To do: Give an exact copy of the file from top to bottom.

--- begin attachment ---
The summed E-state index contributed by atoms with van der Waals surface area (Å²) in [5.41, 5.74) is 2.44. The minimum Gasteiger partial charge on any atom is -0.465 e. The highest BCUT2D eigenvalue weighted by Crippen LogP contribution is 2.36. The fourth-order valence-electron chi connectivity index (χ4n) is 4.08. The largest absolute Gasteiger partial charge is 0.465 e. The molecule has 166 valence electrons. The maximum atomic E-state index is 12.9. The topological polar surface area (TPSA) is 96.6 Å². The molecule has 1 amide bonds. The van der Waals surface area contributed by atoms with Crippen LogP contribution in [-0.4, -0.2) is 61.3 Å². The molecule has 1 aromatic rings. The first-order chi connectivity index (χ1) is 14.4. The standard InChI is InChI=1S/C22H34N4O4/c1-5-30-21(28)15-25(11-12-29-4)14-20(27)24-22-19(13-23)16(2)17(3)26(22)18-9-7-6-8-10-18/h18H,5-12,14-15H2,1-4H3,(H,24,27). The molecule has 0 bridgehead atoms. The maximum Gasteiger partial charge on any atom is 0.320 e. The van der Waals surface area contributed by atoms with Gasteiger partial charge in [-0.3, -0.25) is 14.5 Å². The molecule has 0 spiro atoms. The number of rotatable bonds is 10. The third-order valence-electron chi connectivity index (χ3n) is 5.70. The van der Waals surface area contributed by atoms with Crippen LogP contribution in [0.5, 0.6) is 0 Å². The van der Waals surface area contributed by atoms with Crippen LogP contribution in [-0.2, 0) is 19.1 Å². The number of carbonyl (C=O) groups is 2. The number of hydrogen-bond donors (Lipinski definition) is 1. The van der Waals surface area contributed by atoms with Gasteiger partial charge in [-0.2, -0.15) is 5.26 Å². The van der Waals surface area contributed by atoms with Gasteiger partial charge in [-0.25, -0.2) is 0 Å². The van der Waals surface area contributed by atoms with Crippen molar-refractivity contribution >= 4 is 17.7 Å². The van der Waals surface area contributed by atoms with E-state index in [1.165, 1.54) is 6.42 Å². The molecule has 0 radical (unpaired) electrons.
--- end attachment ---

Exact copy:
The summed E-state index contributed by atoms with van der Waals surface area (Å²) in [5.41, 5.74) is 2.44. The minimum Gasteiger partial charge on any atom is -0.465 e. The highest BCUT2D eigenvalue weighted by Crippen LogP contribution is 2.36. The fourth-order valence-electron chi connectivity index (χ4n) is 4.08. The largest absolute Gasteiger partial charge is 0.465 e. The molecule has 166 valence electrons. The maximum atomic E-state index is 12.9. The topological polar surface area (TPSA) is 96.6 Å². The molecule has 1 amide bonds. The van der Waals surface area contributed by atoms with Crippen LogP contribution in [-0.4, -0.2) is 61.3 Å². The molecule has 1 aromatic rings. The first-order chi connectivity index (χ1) is 14.4. The standard InChI is InChI=1S/C22H34N4O4/c1-5-30-21(28)15-25(11-12-29-4)14-20(27)24-22-19(13-23)16(2)17(3)26(22)18-9-7-6-8-10-18/h18H,5-12,14-15H2,1-4H3,(H,24,27). The molecule has 0 bridgehead atoms. The maximum Gasteiger partial charge on any atom is 0.320 e. The van der Waals surface area contributed by atoms with Gasteiger partial charge in [-0.3, -0.25) is 14.5 Å². The molecule has 0 spiro atoms. The number of rotatable bonds is 10. The third-order valence-electron chi connectivity index (χ3n) is 5.70. The van der Waals surface area contributed by atoms with Crippen LogP contribution in [0.5, 0.6) is 0 Å². The van der Waals surface area contributed by atoms with Crippen LogP contribution in [-0.2, 0) is 19.1 Å². The number of carbonyl (C=O) groups is 2. The number of hydrogen-bond donors (Lipinski definition) is 1. The van der Waals surface area contributed by atoms with Gasteiger partial charge in [-0.2, -0.15) is 5.26 Å². The van der Waals surface area contributed by atoms with Gasteiger partial charge in [-0.25, -0.2) is 0 Å². The van der Waals surface area contributed by atoms with Crippen molar-refractivity contribution >= 4 is 17.7 Å². The van der Waals surface area contributed by atoms with E-state index in [1.165, 1.54) is 6.42 Å². The molecule has 0 radical (unpaired) electrons.